Jungle Justice : A book of some common mistakes in Leadership

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  • Format: Hardcover
  • Copyright: 2006-02-16
  • Publisher: Author Solutions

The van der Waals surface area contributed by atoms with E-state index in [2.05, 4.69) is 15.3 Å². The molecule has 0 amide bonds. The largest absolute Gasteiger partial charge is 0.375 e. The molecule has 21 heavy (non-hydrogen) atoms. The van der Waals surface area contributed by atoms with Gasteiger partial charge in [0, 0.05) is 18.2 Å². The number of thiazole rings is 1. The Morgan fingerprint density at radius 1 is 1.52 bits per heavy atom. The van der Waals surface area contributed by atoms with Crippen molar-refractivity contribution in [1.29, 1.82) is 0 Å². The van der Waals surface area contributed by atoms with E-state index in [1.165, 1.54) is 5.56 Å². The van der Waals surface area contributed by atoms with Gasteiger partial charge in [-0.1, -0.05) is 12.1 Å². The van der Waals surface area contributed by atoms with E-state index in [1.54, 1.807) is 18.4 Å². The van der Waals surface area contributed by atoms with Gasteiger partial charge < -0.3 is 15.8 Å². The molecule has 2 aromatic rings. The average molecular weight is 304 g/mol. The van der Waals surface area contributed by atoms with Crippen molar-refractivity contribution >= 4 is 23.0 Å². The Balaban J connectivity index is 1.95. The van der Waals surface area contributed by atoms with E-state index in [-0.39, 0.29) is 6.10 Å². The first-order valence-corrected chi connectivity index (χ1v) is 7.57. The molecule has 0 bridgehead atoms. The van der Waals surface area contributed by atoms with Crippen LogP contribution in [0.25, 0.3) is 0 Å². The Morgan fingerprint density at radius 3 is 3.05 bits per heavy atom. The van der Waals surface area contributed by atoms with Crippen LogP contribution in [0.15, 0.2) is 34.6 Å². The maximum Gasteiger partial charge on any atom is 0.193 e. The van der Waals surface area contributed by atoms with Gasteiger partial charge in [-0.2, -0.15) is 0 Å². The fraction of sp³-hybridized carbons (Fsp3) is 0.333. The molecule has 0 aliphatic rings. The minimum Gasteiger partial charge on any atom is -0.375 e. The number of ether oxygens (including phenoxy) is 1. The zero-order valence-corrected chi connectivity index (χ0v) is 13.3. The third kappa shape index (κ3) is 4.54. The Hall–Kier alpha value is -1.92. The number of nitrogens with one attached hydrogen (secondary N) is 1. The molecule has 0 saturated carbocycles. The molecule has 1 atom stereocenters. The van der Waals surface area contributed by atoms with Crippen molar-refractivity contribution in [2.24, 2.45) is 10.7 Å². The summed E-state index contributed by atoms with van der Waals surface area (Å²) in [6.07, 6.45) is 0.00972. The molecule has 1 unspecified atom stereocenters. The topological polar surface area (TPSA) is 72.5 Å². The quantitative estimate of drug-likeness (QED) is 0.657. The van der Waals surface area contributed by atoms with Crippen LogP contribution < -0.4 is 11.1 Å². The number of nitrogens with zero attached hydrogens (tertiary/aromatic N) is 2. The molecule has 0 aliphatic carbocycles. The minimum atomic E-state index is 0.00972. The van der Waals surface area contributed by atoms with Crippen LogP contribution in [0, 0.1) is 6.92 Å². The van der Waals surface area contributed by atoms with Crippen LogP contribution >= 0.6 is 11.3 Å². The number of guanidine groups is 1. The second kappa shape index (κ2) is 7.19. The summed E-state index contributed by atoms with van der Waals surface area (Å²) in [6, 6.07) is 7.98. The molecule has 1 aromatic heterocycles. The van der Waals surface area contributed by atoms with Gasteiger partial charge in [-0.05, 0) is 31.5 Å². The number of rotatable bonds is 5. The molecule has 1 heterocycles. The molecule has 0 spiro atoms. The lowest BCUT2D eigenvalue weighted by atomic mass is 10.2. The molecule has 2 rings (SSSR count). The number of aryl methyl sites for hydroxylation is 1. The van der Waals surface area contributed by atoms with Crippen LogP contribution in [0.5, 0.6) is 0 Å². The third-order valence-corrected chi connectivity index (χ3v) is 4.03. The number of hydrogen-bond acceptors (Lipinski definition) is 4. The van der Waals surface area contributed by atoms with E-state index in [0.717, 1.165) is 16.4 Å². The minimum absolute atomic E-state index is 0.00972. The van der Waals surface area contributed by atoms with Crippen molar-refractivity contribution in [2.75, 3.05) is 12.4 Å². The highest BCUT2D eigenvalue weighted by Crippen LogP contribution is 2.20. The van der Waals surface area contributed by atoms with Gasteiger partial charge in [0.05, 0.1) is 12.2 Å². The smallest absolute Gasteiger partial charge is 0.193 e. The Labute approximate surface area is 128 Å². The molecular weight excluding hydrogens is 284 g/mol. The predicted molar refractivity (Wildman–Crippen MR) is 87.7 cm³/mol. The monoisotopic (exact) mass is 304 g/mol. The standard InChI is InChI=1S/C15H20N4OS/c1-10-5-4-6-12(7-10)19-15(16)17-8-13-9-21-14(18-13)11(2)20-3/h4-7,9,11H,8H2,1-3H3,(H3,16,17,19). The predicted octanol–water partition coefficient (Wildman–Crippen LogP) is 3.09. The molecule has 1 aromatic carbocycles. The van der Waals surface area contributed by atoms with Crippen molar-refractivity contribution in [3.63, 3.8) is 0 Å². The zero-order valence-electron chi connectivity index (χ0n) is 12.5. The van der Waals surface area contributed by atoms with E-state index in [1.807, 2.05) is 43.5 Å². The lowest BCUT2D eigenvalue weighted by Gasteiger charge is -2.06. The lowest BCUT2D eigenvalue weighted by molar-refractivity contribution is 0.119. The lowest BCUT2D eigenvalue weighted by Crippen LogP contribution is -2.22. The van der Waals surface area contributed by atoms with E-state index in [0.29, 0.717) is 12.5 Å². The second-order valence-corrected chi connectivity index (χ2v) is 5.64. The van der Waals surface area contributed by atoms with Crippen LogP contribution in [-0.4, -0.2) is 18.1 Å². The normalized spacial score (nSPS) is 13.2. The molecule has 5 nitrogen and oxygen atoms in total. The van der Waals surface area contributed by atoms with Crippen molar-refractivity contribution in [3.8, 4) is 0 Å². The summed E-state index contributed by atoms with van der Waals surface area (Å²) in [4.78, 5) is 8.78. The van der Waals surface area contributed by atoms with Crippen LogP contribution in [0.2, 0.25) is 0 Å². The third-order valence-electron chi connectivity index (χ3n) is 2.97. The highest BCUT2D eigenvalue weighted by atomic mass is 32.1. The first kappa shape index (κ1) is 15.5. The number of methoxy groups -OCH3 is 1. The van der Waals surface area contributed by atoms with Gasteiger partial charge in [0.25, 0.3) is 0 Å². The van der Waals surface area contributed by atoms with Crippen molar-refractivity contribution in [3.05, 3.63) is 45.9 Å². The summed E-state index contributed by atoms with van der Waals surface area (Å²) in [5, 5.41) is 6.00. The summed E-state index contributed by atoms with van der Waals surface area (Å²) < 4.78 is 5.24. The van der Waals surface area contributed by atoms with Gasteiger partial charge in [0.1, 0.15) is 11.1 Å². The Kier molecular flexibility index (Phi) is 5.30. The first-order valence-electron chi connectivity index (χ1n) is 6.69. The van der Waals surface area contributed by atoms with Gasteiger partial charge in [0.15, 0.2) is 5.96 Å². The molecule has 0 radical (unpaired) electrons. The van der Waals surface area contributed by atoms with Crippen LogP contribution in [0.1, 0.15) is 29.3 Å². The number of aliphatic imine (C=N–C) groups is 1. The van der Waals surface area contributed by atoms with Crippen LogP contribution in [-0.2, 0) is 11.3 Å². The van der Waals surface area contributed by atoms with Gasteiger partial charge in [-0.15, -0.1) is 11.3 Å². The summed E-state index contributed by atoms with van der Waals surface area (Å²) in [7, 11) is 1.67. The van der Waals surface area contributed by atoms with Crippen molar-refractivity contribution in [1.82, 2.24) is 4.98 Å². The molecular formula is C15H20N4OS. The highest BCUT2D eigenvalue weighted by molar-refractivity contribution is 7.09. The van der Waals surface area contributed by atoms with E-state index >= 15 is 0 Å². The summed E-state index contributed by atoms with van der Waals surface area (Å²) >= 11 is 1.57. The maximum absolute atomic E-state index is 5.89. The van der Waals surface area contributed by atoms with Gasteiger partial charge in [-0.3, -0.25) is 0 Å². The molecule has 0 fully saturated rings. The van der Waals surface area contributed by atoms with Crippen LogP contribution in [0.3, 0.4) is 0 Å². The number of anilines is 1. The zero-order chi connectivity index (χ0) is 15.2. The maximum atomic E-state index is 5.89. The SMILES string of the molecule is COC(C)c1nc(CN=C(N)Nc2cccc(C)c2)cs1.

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The plight to instill justice and freedom in any nation is a delicate and a painstaking struggle. It is very important that leaders work diligently along with their people according to the established constitutions of their lands.But most potential leaders seem to have one thing in common: Before ascending to power, they appeared sensitive to the needs of their people, the injustices within the land, and the abuse of power in high offices. Some believe that they are the right leaders God has sent to alleviate burdens on their people at the time. They usually make promises and propose many developmental projects for their countries. But when the leaders succeed in getting into leadership, all their dreams soon become nightmares. They become power-hungry and drunk, inflicting more suffering on the citizens than any of their predecessors might have ever done in the land.A good example of insensitive leadership is seen in this book, Jungle Justice. In an imaginary state of Dubli Kingdom, which represents some third-world nations, a self-styled leader called Blamah ascended to power with the sole aim of bringing justice to his people. For many decades Blamah and the people who believed in his philosophies terrorized every citizen, instead of delivering the goods he had promised the people.Blamah abused the dignity of humanity and single-handedly controlled the laws of the nation. He executed many former leaders and citizens and set the nation's progress back a full century. The land became the biggest undeveloped global village in the world. He ignored the authority and advice of the international community. He isolated himself and considered anyone who he thought would suggest ideas about his leadership as his enemy. Many people went into exile from Dubli Kingdom in the search of freedom and a better life.At the apex of Blamah's genocidal activities, ethnic cleansing, and widespread crime against nations in the sub-region, a liberator called Leila ascended to power. He became the wisest and most successful leader who ever ruled Dubli Kingdom. He stabilized the government and minimized corruptions to the extent that nobody could easily tell that they once existed in the country. He also privatized public corporations and agencies, and made the kingdom a police state rather than a military one. He knew the demography of the kingdom, and every citizen was respected and cared for. He reconciled the nation with other nations. Among the citizens, he made sure that they were part of his form of government called "assembly democracy." With this form of government, decision-making was in the hands of every citizen, and such decisions were presented to the national government for implementation.Dubli Kingdom rapidly developed to meet international standards through the many projects that were undertaken by the leading government, investors and entrepreneurs. No one could easily tell that the land was once devastated, and jungle justice was erased from the land. In fact, the court was regarded as the only official standard ground that handled every crime committed in the land, rather than an individual.It is my ardent hope that any prospective leader who reads this book will learn from the accounts of the past and present leaders. The past leaders who are alive will regret their mistakes, while present leaders will correct their mistakes.- Adventor Trye

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